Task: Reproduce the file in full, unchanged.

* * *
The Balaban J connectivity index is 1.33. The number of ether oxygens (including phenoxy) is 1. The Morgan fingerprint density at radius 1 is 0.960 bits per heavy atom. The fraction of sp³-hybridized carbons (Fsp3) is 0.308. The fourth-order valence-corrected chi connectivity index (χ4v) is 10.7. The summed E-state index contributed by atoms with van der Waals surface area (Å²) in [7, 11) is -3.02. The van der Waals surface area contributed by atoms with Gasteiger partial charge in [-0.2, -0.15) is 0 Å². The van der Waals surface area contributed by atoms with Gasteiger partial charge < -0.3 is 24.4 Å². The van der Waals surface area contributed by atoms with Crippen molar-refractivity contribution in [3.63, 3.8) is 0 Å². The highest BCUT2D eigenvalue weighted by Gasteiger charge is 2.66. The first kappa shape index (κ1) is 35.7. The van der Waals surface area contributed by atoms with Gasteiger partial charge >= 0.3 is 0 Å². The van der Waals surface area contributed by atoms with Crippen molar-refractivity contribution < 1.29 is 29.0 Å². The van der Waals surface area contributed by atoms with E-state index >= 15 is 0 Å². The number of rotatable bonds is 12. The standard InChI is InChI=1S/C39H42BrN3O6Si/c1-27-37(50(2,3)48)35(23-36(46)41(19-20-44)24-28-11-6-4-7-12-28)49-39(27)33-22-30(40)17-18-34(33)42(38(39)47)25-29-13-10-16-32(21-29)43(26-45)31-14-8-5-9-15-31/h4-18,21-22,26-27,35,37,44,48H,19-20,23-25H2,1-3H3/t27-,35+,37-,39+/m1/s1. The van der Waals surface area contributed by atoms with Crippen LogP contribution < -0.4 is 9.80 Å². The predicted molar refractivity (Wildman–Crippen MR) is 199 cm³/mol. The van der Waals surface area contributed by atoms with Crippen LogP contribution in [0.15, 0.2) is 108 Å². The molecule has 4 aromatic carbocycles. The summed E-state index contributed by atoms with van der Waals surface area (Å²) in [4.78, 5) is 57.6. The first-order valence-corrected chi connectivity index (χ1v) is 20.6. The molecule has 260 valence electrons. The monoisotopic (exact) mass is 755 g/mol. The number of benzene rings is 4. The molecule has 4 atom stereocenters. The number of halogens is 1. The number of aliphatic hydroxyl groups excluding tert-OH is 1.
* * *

The Balaban J connectivity index is 1.33. The number of ether oxygens (including phenoxy) is 1. The Morgan fingerprint density at radius 1 is 0.960 bits per heavy atom. The fraction of sp³-hybridized carbons (Fsp3) is 0.308. The fourth-order valence-corrected chi connectivity index (χ4v) is 10.7. The summed E-state index contributed by atoms with van der Waals surface area (Å²) in [7, 11) is -3.02. The van der Waals surface area contributed by atoms with Gasteiger partial charge in [-0.2, -0.15) is 0 Å². The van der Waals surface area contributed by atoms with Gasteiger partial charge < -0.3 is 24.4 Å². The van der Waals surface area contributed by atoms with Crippen molar-refractivity contribution in [3.63, 3.8) is 0 Å². The highest BCUT2D eigenvalue weighted by Gasteiger charge is 2.66. The first kappa shape index (κ1) is 35.7. The van der Waals surface area contributed by atoms with Gasteiger partial charge >= 0.3 is 0 Å². The van der Waals surface area contributed by atoms with Crippen molar-refractivity contribution < 1.29 is 29.0 Å². The van der Waals surface area contributed by atoms with E-state index >= 15 is 0 Å². The number of rotatable bonds is 12. The standard InChI is InChI=1S/C39H42BrN3O6Si/c1-27-37(50(2,3)48)35(23-36(46)41(19-20-44)24-28-11-6-4-7-12-28)49-39(27)33-22-30(40)17-18-34(33)42(38(39)47)25-29-13-10-16-32(21-29)43(26-45)31-14-8-5-9-15-31/h4-18,21-22,26-27,35,37,44,48H,19-20,23-25H2,1-3H3/t27-,35+,37-,39+/m1/s1. The van der Waals surface area contributed by atoms with Crippen LogP contribution < -0.4 is 9.80 Å². The predicted molar refractivity (Wildman–Crippen MR) is 199 cm³/mol. The van der Waals surface area contributed by atoms with Crippen LogP contribution in [0.15, 0.2) is 108 Å². The molecule has 4 aromatic carbocycles. The summed E-state index contributed by atoms with van der Waals surface area (Å²) in [4.78, 5) is 57.6. The first-order valence-corrected chi connectivity index (χ1v) is 20.6. The molecule has 260 valence electrons. The monoisotopic (exact) mass is 755 g/mol. The number of benzene rings is 4. The molecule has 4 atom stereocenters. The number of halogens is 1. The number of aliphatic hydroxyl groups excluding tert-OH is 1.